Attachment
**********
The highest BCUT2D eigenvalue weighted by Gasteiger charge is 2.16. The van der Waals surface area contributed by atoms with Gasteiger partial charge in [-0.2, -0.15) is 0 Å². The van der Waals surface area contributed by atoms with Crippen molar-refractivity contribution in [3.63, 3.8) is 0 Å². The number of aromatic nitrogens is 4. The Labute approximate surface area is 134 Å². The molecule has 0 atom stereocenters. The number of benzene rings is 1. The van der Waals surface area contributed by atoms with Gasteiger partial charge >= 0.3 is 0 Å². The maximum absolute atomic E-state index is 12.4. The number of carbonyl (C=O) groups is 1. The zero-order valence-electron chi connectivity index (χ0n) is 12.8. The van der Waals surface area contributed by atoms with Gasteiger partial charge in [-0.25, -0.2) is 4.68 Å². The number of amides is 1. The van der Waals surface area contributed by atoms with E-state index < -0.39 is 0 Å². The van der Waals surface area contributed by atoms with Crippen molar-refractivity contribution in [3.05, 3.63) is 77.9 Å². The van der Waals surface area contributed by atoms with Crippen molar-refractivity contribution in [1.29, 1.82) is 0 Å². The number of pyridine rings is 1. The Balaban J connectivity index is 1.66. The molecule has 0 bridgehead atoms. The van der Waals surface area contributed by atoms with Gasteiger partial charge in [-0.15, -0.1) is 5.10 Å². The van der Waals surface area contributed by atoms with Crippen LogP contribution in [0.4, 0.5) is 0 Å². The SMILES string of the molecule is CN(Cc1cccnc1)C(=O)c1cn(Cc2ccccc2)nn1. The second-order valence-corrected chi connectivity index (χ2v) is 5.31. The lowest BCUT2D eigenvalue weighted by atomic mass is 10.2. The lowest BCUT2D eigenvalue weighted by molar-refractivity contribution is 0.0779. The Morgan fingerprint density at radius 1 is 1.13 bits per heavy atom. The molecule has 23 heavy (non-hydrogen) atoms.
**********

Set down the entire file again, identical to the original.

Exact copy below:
The highest BCUT2D eigenvalue weighted by Gasteiger charge is 2.16. The van der Waals surface area contributed by atoms with Gasteiger partial charge in [-0.2, -0.15) is 0 Å². The van der Waals surface area contributed by atoms with Crippen molar-refractivity contribution in [3.63, 3.8) is 0 Å². The number of aromatic nitrogens is 4. The Labute approximate surface area is 134 Å². The molecule has 0 atom stereocenters. The number of benzene rings is 1. The van der Waals surface area contributed by atoms with Gasteiger partial charge >= 0.3 is 0 Å². The maximum absolute atomic E-state index is 12.4. The number of carbonyl (C=O) groups is 1. The zero-order valence-electron chi connectivity index (χ0n) is 12.8. The van der Waals surface area contributed by atoms with Gasteiger partial charge in [-0.25, -0.2) is 4.68 Å². The number of amides is 1. The van der Waals surface area contributed by atoms with E-state index < -0.39 is 0 Å². The van der Waals surface area contributed by atoms with Crippen molar-refractivity contribution in [3.05, 3.63) is 77.9 Å². The van der Waals surface area contributed by atoms with Crippen molar-refractivity contribution in [1.29, 1.82) is 0 Å². The number of pyridine rings is 1. The Balaban J connectivity index is 1.66. The molecule has 0 bridgehead atoms. The van der Waals surface area contributed by atoms with Gasteiger partial charge in [-0.15, -0.1) is 5.10 Å². The van der Waals surface area contributed by atoms with Crippen LogP contribution in [0.4, 0.5) is 0 Å². The SMILES string of the molecule is CN(Cc1cccnc1)C(=O)c1cn(Cc2ccccc2)nn1. The second-order valence-corrected chi connectivity index (χ2v) is 5.31. The lowest BCUT2D eigenvalue weighted by atomic mass is 10.2. The lowest BCUT2D eigenvalue weighted by molar-refractivity contribution is 0.0779. The Morgan fingerprint density at radius 1 is 1.13 bits per heavy atom. The molecule has 23 heavy (non-hydrogen) atoms.